Finally, we are getting into the process of focus stacking. For this shoot, I kept my aperture set to f5.6, set up my tripod and fired three images. For the first image, I focused on a point in the foreground.(1ab) For the second, I focused almost at the horizon line.(3ab) If you’re able to focus on a point in the middle ground, go for it.(2ab) Usually the wiggle room between foreground and background is tiny, and, when shooting at f5.6, the coverage is sharp near to far once you stack the images together.

Now let’s move into Photoshop and stitch these images together.

In the menu bar, click File > Automate > Photomerge.(5) A dialog box opens with a few options. Under the Layout settings, choose Auto or Collage. Either of these is fine, so Collage it is. In this window, it is important that you uncheck Blend Images Together.(6) Photoshop opens a single document with all the images as layers. Select all the layers, and then in the menu bar, click Edit > Auto-Blend Layers.(7) Once the dialog box appears, select Stack Images and keep Seamless Tones and Colors selected.(8) Select OK. The image will be Blending the Layers Based on Content and Creating Layer Masks for blending. Once its completes the process, you will have a well-blended image.(9)

Remember to flatten the layers after you have checked the blended seams. Movement in the image can be problematic during this stage. Simply mask out those areas and clean up any issues, as I have. You’re done.(10) This technique of focus stacking allows me to then push the image further in post-production, as I have for the opening image in this article.

When using this technique for landscapes, you need to remember to use a tripod, shoot between f5.6 and f11, use a remote trigger to reduce vibration and choose a less windy scene, because motion in the images can greatly affect the blending. A vacant landscape is easier to blend together than a busy roadway. (It’s funny that I chose a difficult scene to capture, because now my post-production abilities have to save the image.)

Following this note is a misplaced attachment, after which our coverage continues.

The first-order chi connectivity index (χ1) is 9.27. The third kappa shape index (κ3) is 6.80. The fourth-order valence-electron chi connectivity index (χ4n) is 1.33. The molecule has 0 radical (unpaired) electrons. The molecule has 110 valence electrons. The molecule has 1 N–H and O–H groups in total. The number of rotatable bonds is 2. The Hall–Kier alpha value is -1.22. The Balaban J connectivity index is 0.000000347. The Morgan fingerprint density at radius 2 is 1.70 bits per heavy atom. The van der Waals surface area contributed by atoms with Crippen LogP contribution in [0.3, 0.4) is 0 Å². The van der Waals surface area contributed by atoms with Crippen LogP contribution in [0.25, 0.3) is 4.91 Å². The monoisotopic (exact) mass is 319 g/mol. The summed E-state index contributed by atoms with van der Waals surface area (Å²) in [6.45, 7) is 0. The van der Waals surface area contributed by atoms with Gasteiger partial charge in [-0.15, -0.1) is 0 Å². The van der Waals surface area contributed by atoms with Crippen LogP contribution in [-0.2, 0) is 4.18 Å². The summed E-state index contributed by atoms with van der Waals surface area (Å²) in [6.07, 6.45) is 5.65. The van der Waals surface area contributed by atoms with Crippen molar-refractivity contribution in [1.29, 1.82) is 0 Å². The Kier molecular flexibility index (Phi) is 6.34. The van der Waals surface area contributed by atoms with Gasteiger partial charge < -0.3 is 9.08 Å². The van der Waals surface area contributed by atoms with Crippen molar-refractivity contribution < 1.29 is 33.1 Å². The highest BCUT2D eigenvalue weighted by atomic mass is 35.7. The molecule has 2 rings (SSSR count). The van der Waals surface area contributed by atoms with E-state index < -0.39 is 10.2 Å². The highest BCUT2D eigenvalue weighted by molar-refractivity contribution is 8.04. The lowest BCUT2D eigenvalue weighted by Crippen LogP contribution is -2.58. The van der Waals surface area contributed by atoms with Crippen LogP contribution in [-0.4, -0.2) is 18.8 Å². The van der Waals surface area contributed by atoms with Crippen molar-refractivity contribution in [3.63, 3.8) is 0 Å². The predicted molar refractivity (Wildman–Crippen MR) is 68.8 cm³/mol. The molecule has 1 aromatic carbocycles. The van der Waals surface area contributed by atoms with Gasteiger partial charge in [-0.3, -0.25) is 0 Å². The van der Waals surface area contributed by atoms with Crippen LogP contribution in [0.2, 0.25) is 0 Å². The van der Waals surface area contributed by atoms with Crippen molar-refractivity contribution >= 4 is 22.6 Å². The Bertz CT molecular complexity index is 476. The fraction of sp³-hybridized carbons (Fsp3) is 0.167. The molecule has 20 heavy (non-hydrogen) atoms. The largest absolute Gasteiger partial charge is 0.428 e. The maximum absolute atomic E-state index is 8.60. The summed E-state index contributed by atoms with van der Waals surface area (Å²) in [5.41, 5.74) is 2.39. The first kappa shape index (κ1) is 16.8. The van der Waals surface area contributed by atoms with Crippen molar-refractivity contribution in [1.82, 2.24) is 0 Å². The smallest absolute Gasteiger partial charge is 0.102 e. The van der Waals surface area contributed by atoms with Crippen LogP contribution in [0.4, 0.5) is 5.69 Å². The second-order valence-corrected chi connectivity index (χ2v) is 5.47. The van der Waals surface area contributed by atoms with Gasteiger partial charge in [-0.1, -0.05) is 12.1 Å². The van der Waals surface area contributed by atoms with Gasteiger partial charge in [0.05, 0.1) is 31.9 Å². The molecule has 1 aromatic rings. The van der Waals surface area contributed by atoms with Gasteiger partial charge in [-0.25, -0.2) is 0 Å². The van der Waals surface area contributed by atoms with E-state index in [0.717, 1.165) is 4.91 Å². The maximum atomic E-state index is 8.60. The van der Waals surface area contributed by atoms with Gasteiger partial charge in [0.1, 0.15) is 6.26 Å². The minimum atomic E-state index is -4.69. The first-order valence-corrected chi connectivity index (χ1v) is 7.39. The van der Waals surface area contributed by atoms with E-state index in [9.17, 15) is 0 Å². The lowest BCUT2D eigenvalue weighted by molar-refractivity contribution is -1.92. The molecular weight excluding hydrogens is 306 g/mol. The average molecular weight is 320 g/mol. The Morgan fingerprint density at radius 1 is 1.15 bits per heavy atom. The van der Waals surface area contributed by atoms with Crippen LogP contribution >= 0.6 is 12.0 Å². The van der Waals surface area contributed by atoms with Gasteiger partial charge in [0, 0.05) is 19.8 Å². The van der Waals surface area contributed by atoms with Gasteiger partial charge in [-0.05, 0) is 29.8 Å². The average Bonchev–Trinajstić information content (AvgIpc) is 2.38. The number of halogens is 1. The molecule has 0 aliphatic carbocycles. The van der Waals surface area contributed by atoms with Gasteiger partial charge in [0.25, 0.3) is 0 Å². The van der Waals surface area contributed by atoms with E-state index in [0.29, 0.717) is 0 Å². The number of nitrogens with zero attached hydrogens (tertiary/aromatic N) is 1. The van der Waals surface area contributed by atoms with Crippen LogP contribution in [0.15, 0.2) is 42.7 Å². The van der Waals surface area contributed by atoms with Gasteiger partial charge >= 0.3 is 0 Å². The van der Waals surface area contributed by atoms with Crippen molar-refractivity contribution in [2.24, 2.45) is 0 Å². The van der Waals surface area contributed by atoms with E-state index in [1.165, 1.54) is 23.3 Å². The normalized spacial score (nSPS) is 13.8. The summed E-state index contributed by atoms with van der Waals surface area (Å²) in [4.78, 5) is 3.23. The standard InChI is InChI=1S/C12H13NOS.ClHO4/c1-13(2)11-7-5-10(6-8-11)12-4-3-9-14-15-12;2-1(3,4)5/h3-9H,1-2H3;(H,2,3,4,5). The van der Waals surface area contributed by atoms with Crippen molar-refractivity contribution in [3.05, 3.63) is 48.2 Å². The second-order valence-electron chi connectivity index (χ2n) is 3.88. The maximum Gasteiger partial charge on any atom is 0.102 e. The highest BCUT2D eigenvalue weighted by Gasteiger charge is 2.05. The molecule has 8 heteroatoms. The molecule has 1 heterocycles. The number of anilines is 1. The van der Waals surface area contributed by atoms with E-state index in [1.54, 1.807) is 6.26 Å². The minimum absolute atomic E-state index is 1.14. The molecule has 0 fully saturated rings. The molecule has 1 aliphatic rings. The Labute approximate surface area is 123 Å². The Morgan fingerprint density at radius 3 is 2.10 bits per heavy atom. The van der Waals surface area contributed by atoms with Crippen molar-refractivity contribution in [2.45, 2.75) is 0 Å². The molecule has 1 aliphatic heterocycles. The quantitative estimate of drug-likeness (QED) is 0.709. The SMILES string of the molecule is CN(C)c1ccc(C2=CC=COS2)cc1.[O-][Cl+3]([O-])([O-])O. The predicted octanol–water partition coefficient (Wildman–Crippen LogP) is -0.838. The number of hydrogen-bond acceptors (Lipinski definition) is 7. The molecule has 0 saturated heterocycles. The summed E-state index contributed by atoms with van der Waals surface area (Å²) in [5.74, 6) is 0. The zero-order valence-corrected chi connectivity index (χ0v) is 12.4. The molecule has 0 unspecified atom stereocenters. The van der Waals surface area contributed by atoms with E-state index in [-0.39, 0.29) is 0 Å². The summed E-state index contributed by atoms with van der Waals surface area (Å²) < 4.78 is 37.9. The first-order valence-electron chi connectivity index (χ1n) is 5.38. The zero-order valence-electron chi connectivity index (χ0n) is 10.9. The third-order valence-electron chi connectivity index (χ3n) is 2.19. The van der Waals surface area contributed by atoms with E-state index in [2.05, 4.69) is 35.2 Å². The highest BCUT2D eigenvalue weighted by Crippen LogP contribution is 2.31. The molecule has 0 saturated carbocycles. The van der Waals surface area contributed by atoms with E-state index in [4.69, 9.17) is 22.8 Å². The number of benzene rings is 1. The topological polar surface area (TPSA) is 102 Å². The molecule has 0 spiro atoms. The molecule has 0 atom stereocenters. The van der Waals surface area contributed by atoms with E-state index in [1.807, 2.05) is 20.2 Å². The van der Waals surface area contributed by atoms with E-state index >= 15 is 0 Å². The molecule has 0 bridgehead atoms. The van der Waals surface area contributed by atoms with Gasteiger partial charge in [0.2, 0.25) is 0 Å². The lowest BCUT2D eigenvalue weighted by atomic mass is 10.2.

Try this technique next time you go out shooting, and let me know how it works for you.

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Building your blog

March 28th, 2015


Building your blog with Skip Cohen

We started out talking about your website, then your blog, last month. Well, the next big building block for your brand awareness is figuring out how to use your blog. That means filling it with useful content.

I always hear photographers whining that “there’s nothing to write about!” The truth is, there’s always something to write about, but most of you take so much for granted in terms of your expertise and being helpful to your readers.

Let’s come up with a series of topics you can expand on so you’ve got a nonstop flow of content.


Picture-taking tips: If you’re a professional photographer, then you’re already loaded with tips to help your target audience raise the bar on their own images. Every consumer would love to get better images, even if they’re only shooting with their cellphone.


  • Posing – Do a piece on posing in triangles, and let’s get people away from the firing-squad lineups they insist on doing when the family is together. Talk about sitting Grandma in the middle and then building out the family around her. Give them ideas you use every day.


  • Lighting – You don’t need to teach a program as if you were speaking in the Profoto booth at a convention. All you need to do is get them to start to see the light. Talk about natural light. Show examples of backlighting challenges and why they might need to turn on the flash of their point-and-shoot or phone. Share ideas on sweet light, and show examples.